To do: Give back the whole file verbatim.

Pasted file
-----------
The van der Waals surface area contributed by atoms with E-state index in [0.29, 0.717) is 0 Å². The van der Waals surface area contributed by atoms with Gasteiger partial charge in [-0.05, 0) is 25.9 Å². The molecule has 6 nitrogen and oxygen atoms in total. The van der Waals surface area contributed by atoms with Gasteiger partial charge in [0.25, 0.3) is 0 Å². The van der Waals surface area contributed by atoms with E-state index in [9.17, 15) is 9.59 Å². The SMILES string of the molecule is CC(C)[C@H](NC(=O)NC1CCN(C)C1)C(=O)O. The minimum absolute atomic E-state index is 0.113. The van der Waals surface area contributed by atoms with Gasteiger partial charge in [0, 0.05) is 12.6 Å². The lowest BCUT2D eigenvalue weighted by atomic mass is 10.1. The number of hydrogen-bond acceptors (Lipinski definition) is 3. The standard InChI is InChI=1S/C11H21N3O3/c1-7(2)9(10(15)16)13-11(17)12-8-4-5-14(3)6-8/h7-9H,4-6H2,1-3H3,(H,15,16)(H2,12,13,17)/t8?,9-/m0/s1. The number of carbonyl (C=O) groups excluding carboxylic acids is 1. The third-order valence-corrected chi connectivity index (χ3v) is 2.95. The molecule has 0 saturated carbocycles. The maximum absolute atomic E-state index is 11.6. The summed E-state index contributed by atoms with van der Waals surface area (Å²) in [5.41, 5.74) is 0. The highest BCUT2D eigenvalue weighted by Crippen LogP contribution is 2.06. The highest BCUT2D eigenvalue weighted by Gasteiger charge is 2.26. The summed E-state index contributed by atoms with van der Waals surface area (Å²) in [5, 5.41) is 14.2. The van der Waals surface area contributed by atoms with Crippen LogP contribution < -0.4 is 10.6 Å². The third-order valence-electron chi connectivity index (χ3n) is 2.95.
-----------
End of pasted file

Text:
The van der Waals surface area contributed by atoms with E-state index in [0.29, 0.717) is 0 Å². The van der Waals surface area contributed by atoms with Gasteiger partial charge in [-0.05, 0) is 25.9 Å². The molecule has 6 nitrogen and oxygen atoms in total. The van der Waals surface area contributed by atoms with Gasteiger partial charge in [0.25, 0.3) is 0 Å². The van der Waals surface area contributed by atoms with E-state index in [9.17, 15) is 9.59 Å². The SMILES string of the molecule is CC(C)[C@H](NC(=O)NC1CCN(C)C1)C(=O)O. The minimum absolute atomic E-state index is 0.113. The van der Waals surface area contributed by atoms with Gasteiger partial charge in [0, 0.05) is 12.6 Å². The lowest BCUT2D eigenvalue weighted by atomic mass is 10.1. The number of hydrogen-bond acceptors (Lipinski definition) is 3. The standard InChI is InChI=1S/C11H21N3O3/c1-7(2)9(10(15)16)13-11(17)12-8-4-5-14(3)6-8/h7-9H,4-6H2,1-3H3,(H,15,16)(H2,12,13,17)/t8?,9-/m0/s1. The number of carbonyl (C=O) groups excluding carboxylic acids is 1. The third-order valence-corrected chi connectivity index (χ3v) is 2.95. The molecule has 0 saturated carbocycles. The maximum absolute atomic E-state index is 11.6. The summed E-state index contributed by atoms with van der Waals surface area (Å²) in [5.41, 5.74) is 0. The highest BCUT2D eigenvalue weighted by Crippen LogP contribution is 2.06. The highest BCUT2D eigenvalue weighted by Gasteiger charge is 2.26. The summed E-state index contributed by atoms with van der Waals surface area (Å²) in [5, 5.41) is 14.2. The van der Waals surface area contributed by atoms with Crippen LogP contribution < -0.4 is 10.6 Å². The third-order valence-electron chi connectivity index (χ3n) is 2.95.